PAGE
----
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Other exemptions © olivier/

Depending on what state you live in, other assets may be legally shielded from creditors and predators.

Protection for IRAs that don’t come from a retirement plan, Armstrong says, varies from state to state. In some they are fully exempt, in others only partially so. “In those states where they are not fully protected,” he says, “if you have the opportunity to move to a qualified (retirement) plan, that would be the thing to do.” A federally protected qualified plan trumps partial protection afforded to an IRA.

Wages may be exempt from attachment to a certain extent. “You have to have enough to live on,” Armstrong says, “but how much that is varies from state to state.”

In many states, he says, insurance and annuity proceeds are exempt from creditors — “but bankruptcy is a strange thing. It’s a federal law, yet depends on state interpretation.”

Armstrong advises those who want additional coverage to get professional help.

“Any kind of asset-protection planning should be a part of financial and estate planning,” he says. “There are many things you can do, but each has potential flaws.”

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Your home
Your home © Joanne van Hoof/

Under the bankruptcy code, you’re allowed to keep your primary residence up to a certain value or square footage, Armstrong says. Some states have homestead exemptions that prevent the forced sale of a primary residence to meet creditor demands. But homestead exemptions differ depending on where you live, and recent federal law imposes some restrictions on them.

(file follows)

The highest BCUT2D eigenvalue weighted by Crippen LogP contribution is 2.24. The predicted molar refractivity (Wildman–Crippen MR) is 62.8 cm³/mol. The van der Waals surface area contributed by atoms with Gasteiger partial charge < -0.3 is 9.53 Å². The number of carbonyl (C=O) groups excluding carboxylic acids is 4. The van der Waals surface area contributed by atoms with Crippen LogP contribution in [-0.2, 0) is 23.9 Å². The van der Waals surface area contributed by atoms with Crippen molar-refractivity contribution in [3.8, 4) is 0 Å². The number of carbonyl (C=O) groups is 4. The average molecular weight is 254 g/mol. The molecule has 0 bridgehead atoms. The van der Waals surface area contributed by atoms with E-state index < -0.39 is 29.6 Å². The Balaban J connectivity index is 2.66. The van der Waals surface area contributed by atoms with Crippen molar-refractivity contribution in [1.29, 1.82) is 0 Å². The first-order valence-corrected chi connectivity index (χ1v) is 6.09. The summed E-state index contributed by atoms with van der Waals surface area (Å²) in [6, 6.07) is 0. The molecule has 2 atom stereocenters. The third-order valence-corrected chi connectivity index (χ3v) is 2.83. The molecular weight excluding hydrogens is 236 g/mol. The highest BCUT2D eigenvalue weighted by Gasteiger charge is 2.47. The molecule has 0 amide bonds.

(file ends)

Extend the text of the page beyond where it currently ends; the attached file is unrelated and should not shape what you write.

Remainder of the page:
Tenancy by the entirety, a form of common ownership between husband and wife, puts homes beyond the reach of creditors when one spouse has debts, Tarshis says, and it is not hard to set up in states that allow it.

“That protection is only good to the extent that the other spouse is not also a debtor,” he says. “If both are debtors, it will not protect the asset. At the death of the first spouse, the asset will pass to the survivor, and that may not be the best estate tax result. You always have to balance asset protection against tax planning.”

While there are no estate tax repercussions for assets passed to a spouse, a couple’s beneficiaries may be adversely affected, depending on the total value of the estate. Tenancy by the entirety does not allow for the first spouse’s interest in the property to be held in trust, and if at the death of the second spouse the total value exceeds $5.25 million, the overage will be subject to estate tax.

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Other options © Ekaterina Lin/

Real estate and other assets can be protected by owning it in a separate limited liability company, Tarshis says, “which puts up a firewall around that entity.”

Giving away assets to a family member is another strategy, he says, “but that can mean losing control of the asset, and to many people that’s almost worse than losing the asset.”

Some people isolate assets in any of a variety of trusts in states with very generous creditor protection laws, says Armstrong; others move assets offshore. These options are not only more expensive and difficult, he adds, “but could get you on the wrong side of a federal judge.”

“It’s a continuum,” Tarshis says. “It’s like building a wall around you and your assets. You could have a very tall wall, which could be protective but expensive and very difficult to live with — or, recognizing that the real threat may be fairly remote, you may sleep just fine with a shorter wall.”